Place Based Learning

Written by: Zobeida Chaffee-Valdes



As part of my position with the National Parks of Boston, I had the pleasure of participating in the 2022 Place Based Learning Teacher’s Institute. This week-long seminar is designed to build relationships between teachers at Boston Public Schools and the historic sites along the Freedom Trail and Black Heritage Trail. This year, the partner sites that teachers visited and collaborated with included the Museum of African American History, Revolutionary Spaces (Old South Meeting House and the Old State House), the Paul Revere House, Old North Church, the USS Constitution Ship and Museum, and the Bunker Hill Memorial and Museum. Participating educators, who teach a broad range of subjects and grades, worked closely with an assigned site to develop appropriate programming for the age groups they work with. During the school year, each teacher will be able to take their classes to these sites on a field trip to engage in place-based learning.



This institute demonstrates a mutually beneficial relationship between local educators, the National Park Service, and the historic sites we work with. The feedback participating teachers provided museum staff proved invaluable for creating new, and engaging, educational programming, and for addressing potential issues with the programming they have already developed for class visits. The institute also provided teachers the chance to learn about more local opportunities to engage their students in place based learning, and acted as a space for educators to collaborate and share resources.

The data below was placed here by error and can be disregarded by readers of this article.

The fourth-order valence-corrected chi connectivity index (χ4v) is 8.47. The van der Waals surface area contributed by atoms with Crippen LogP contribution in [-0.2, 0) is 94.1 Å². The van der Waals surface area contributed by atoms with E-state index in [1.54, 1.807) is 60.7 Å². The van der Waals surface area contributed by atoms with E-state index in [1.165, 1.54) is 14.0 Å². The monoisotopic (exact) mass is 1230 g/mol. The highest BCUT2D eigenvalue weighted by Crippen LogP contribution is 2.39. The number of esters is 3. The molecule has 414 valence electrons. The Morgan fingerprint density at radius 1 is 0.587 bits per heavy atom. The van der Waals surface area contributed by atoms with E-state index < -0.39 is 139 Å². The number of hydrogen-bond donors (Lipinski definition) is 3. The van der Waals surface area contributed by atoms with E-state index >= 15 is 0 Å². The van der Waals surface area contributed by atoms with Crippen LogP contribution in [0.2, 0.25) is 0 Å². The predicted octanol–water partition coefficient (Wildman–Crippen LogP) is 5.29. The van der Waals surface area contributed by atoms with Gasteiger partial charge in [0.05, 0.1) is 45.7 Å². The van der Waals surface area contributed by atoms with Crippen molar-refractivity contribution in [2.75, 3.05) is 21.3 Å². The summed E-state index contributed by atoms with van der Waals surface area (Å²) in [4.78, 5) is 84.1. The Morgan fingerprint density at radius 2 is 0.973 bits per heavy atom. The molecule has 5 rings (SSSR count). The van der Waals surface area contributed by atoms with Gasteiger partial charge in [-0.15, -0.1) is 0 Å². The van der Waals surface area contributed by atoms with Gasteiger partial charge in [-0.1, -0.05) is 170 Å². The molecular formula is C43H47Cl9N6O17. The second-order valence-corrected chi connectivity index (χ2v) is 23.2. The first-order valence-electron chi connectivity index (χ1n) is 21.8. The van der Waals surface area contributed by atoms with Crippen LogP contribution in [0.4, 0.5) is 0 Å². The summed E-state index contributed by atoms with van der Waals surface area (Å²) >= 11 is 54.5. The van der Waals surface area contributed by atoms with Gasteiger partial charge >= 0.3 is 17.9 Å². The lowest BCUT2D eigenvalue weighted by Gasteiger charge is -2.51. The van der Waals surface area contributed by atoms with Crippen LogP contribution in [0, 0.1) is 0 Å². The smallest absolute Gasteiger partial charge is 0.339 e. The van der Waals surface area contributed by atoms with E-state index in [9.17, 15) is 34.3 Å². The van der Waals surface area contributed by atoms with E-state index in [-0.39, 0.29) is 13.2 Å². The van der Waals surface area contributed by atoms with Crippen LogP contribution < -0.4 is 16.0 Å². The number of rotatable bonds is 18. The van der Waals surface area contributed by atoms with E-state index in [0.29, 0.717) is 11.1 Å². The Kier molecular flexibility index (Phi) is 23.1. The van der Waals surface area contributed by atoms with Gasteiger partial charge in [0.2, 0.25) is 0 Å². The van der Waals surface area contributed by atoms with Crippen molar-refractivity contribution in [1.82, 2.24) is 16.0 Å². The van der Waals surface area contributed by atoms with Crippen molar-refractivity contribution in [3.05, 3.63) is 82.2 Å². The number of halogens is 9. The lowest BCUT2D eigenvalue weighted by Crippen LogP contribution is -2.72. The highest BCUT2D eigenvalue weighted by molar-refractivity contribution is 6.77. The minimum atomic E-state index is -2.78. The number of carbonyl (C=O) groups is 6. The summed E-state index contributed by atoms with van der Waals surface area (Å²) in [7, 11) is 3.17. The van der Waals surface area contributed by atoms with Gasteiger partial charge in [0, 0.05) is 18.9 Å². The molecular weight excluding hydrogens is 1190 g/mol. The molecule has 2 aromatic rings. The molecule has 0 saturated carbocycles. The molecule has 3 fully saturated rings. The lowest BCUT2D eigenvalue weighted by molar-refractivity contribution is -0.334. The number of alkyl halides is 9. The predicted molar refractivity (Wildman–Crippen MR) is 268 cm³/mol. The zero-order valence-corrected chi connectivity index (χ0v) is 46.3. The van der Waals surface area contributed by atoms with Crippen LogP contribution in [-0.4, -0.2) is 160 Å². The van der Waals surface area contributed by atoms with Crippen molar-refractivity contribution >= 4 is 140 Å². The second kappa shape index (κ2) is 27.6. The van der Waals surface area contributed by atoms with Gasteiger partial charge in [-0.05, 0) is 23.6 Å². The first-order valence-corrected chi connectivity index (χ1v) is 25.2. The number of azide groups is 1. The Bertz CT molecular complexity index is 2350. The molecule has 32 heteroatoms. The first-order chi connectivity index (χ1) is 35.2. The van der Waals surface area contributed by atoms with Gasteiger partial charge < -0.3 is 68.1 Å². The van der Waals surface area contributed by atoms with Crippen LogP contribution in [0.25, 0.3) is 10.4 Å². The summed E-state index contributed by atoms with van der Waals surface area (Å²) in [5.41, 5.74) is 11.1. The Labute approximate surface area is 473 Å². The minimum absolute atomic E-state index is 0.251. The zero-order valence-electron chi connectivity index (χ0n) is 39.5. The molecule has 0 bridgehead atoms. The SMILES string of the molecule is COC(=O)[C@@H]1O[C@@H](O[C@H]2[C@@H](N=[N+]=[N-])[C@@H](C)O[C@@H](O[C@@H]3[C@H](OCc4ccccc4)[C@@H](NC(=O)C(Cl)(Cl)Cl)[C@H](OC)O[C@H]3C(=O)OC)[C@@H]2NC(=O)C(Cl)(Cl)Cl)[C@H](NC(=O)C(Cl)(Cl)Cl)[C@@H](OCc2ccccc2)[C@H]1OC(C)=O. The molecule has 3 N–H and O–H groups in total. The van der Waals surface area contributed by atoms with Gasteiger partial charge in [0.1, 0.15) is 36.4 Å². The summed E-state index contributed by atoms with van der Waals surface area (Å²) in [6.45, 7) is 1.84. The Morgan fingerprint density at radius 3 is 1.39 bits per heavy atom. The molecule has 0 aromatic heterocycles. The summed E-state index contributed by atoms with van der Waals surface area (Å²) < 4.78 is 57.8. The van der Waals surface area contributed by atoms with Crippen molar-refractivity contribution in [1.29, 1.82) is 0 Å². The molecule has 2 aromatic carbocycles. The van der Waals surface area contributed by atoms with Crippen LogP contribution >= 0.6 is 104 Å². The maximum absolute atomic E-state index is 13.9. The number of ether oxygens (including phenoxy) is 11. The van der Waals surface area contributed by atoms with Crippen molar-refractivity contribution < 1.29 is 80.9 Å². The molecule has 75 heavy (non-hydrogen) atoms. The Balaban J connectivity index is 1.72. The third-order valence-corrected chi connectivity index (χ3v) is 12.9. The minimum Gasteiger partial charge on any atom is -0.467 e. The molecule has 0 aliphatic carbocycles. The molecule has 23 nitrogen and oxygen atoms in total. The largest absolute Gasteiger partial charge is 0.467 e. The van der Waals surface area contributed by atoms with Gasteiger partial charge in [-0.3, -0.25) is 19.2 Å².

The pandemic completely upended the American education system in 2020, when teachers suddenly had to pivot to online and hybrid instruction models. One of the many elements of a “normal” classroom experience that ground to a halt during the pandemic were field trips. With classrooms meeting remotely, and many museums and historic sites closed, teachers had very few opportunities to engage their students in place based learning, which serves as an important way to get children invested in different academic subjects and develop a passion for learning. While the lack of field trips in the last two years may not be the top concern or priority for most teachers as they navigated school closures and pandemic restrictions, the loss was still clearly felt, and one of the themes that came up time and again during the institute was an expressed desire to make up for lost time. This was especially felt for teachers of younger students, who often benefit the most from engaging in learning activities outside the classroom.

If the pandemic had any silver linings for this situation, though, it’s that it provided many of our partner sites and organizations the time to recommit to developing and improving their educational programming, and their relationships with local school districts. The Place Based Teaching Institute is just one of Boston National Parks’ educational outreach initiatives, and our partner sites find even more ways to connect with local schools and educators. At the center of this mission is to get students outside, energized, and excited about learning about Boston’s history, ecology, and culture.

Experiencing the Place Based Teaching Institute was incredibly valuable for me, as an early-career Public Historian. Witnessing the formation of new professional collaborative relationships between public historians/museum workers and classroom educators gave me more insight into how to foster these mutually beneficial relationships, and meet the needs of multiple stakeholders. I also greatly appreciated the chance to connect with these teachers on a personal level, and source their feedback on my own interpretive and digital work at Boston National Parks.

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